LONDON — The eyes of the world will be on the U.K. this weekend as King Charles III is crowned at Westminster Abbey in a quintessentially British display of pomp and pageantry.
The coronation, which will be conducted by the Archbishop of Canterbury on Saturday May 6, will kickstart three days of celebrations across London and the wider U.K., culminating in a public holiday on May 8.
The service — the first of its kind in 70 years — is largely ceremonial, following the 74-year-old king’s official accession to the thrown on September 8, 2022, the day of Queen Elizabeth II’s death.
But while millions are expected to observe the historic occasion, it falls against a challenging economic backdrop for the U.K, with many questioning the validity of the event as the country faces its worst cost-of-living crisis in a generation.
How much will the coronation cost?
Buckingham Palace does not provide an exact figure for the cost of the coronation, nor did it respond to CNBC’s request for comment.
However, King Charles himself is said to have sought a more scaled-back celebration, with a “shorter,” “smaller, less expensive and more representative” ceremony — part of his wider plans for a slimmed down monarchy.
The Westminster Abbey ceremony, for instance, will be attended by some 2,000 VIP guests — around a quarter of the number present at the late queen’s coronation — and the process will last around one hour, rather than several.
Still, the expense of the weekend’s proceedings — which include a “King’s procession” and a star-studded concert in Windsor Gardens — are expected to run to between £50 million and £100 million ($63-125 million), according to estimates cited by the BBC which it said was not from an official source.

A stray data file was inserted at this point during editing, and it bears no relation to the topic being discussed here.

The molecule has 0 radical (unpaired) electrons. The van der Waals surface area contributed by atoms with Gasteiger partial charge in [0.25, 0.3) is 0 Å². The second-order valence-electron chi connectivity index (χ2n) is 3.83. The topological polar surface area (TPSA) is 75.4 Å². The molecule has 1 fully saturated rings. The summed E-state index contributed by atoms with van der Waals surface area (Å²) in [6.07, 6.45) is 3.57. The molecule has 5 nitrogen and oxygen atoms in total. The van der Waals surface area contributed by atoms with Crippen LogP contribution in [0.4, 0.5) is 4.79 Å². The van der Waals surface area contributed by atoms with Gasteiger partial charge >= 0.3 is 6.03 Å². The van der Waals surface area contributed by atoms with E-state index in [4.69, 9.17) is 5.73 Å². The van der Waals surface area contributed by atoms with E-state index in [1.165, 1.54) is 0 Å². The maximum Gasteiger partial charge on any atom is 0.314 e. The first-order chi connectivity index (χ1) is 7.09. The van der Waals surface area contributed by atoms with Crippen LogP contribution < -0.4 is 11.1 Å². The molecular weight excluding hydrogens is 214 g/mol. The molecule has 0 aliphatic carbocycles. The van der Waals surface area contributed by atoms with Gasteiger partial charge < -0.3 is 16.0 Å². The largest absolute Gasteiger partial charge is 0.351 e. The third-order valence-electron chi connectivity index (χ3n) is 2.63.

That’s potentially more than the approximately £50 million in today’s money — then £1.5 million — spent when the queen took the throne in 1953.
It’s also well above the equivalent £24.8 million — then £450,000 — spent on George VI’s coronation in 1937.
Who pays for the event?
The occasion, like most public events, is funded by the U.K. government and, ultimately, the British taxpayer, with Buckingham Palace also contributing an undisclosed share.
That has disgruntled some Brits, with 51% saying the coronation should not be funded by the government, according to a recent YouGov poll, while 18% were undecided.
Meantime, the public holiday called to mark the event on May 8 is estimated the cost the U.K. economy a further £1.36 billion in lost productivity.
Currently, U.K. gross domestic product (GDP) stands around 0.6% below its level of late-2019, and it is the only G-7 economy not to have recovered from the Covid-induced slump. Inflation, meanwhile, remains stubbornly high, with the headline rate rising 10.1% annually in March, and food and beverage costs rising at the sharpest clip in 45 years.
The government, for its part, however, insists that the occasion will bring in millions for businesses, particularly the hard-hit retail, tourism and hospitality sectors. According to some estimates, retail sales are typically boosted by around 15% per day on public holidays.
UK Hospitality, a trade association for the hospitality industry, said that the king’s coronation could bring a £350 million boost to the sector. That, combined with Britain’s two further May bank holidays, as well as the Eurovision Song Contest in Liverpool on May 13, could generate a total boost of £1 billion, it added.
— CNBC’s Gaelle Legrand contributed to this report.